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Well, we’re back….did you miss us? Our apologies for not coming out January 10th before making the transition to the first of this month, but we couldn’t make the turnaround happen faster. The extra breathing time has helped renew us, and we’re eager to get back to the business of bringing you the arts and lifestyle possibilities in the Hudson Valley…as we have been since July 2007.

Supposedly everything will be different this year, now that we have new governance in the state capital and U.S. House of Representatives, who apparently have the immediate goal of repealing last year’s health care bill with what’s called “Repealing the Job-Killing Health Care Law,” or some such. I’m trying to get my head around this level of sloganeering: just how does not being turned down for insurance due to a pre-existing condition kill a job? How does a program that the non-partisan Congressional Budget Office says will cut the deficit by billions over the next ten years kill a job? It takes some twisted projections to make the connection here. Or maybe they’re talking about jobs we could do without, like the insurers who use contract technicalities to refuse a claim, or double/triple premiums whenever they feel like it. Now I could get behind killing those jobs.

No, once again we are being tested. Democracy truly does require an informed citizenry to survive and flourish, and despite the abundance of information available—thanks to cable and satellite TV, the internet—the majority of us seem to be becoming less informed by the day. Rather than seeking news from reputable and journalistically balanced sources we tend more towards looking for sources that reinforce our already developed beliefs, which divides us further. There doesn’t seem to be a market for honest journalism these days, as news sources become more dependent on corporations for their survival. And corporations operate for their own welfare, not for the benefit of providing people with “the truth.”

This is where the importance of education really comes into play. An understanding of history helps one see the larger picture of what’s going on in the world now; understanding math and science has never been more important as energy needs rise, and we steadily become more of a threat to the planet that sustains us. Exposure to the arts gets right to the true meaning of humanity and society: who we are, what we want to say, what we all share. Without some kind of education to help process it, all the information available out there becomes noise that can then be fashioned into weapons, wedges that can easily be used to keep us fearful of each other, mistrustful.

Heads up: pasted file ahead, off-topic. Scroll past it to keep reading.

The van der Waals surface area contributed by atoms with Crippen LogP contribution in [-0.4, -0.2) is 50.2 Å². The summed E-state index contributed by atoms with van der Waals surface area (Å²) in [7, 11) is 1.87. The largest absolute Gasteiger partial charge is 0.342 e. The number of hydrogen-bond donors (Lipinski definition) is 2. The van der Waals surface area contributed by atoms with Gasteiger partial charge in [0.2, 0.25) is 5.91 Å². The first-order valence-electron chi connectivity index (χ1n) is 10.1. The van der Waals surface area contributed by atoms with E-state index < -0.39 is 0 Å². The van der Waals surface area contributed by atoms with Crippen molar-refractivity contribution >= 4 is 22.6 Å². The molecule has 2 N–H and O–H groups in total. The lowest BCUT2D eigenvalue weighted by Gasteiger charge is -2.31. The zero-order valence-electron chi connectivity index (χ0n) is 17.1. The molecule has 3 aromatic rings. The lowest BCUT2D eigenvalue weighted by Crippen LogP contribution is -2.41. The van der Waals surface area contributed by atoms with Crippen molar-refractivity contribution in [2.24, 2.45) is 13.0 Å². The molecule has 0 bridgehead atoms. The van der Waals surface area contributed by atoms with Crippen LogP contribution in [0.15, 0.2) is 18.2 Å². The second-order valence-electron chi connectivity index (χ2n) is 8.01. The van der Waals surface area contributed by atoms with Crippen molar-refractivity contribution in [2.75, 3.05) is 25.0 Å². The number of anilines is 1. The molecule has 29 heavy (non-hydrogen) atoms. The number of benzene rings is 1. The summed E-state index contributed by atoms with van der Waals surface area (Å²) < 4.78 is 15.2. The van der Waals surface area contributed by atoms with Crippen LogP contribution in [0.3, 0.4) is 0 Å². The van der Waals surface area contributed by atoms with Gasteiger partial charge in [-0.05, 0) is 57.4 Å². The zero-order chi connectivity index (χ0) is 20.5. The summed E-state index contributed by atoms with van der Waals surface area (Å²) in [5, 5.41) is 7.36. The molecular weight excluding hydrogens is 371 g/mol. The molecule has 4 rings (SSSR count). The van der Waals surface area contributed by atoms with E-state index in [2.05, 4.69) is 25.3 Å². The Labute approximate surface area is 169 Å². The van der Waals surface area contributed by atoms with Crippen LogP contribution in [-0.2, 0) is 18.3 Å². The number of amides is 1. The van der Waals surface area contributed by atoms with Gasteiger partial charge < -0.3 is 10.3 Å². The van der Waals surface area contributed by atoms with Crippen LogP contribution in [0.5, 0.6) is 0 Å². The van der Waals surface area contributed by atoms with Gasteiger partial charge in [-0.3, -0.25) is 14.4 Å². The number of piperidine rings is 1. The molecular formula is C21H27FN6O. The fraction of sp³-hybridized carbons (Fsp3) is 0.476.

We’re pretty big on education over here at Roll, coming from families of teachers—one of us was actually a teacher for many years (hint: it’s not me). And we’ve had quite a variety of experiences: preparatory school, Northern and Southern public schools, teacher’s college, universities, Sudbury, BOCES. We’ve been grateful for what we got from all of them: the education, of course, but also self-discipline and motivation, social skills by working with others, and the ability to learn even more. And maybe we’re crazy, but we think the world could use some more educated people out there, paying attention to current events, sifting through the data, making their voices heard. And voting.

So here’s our education issue, just in time for Spring! I’ve tried to maintain an educational theme throughout this issue, and we are truly fortunate that we have some really wonderful schools around the Hudson Valley to share with you. In our own way, we try to make sure every issue is an “educational issue.” We certainly hope longtime readers have learned a thing or two reading Roll. We’ve definitely learned a thing or two writing it.

Happy 2011 to you, Dear Reader! We’re looking forward to bringing you more in the coming year, with more enhanced coverage online, our peerless events listings, and even more of the great artists and happenings in the area. And remember: we now come out the first of every month; deadline for listings is the 15th.

Ross Rice, Editor

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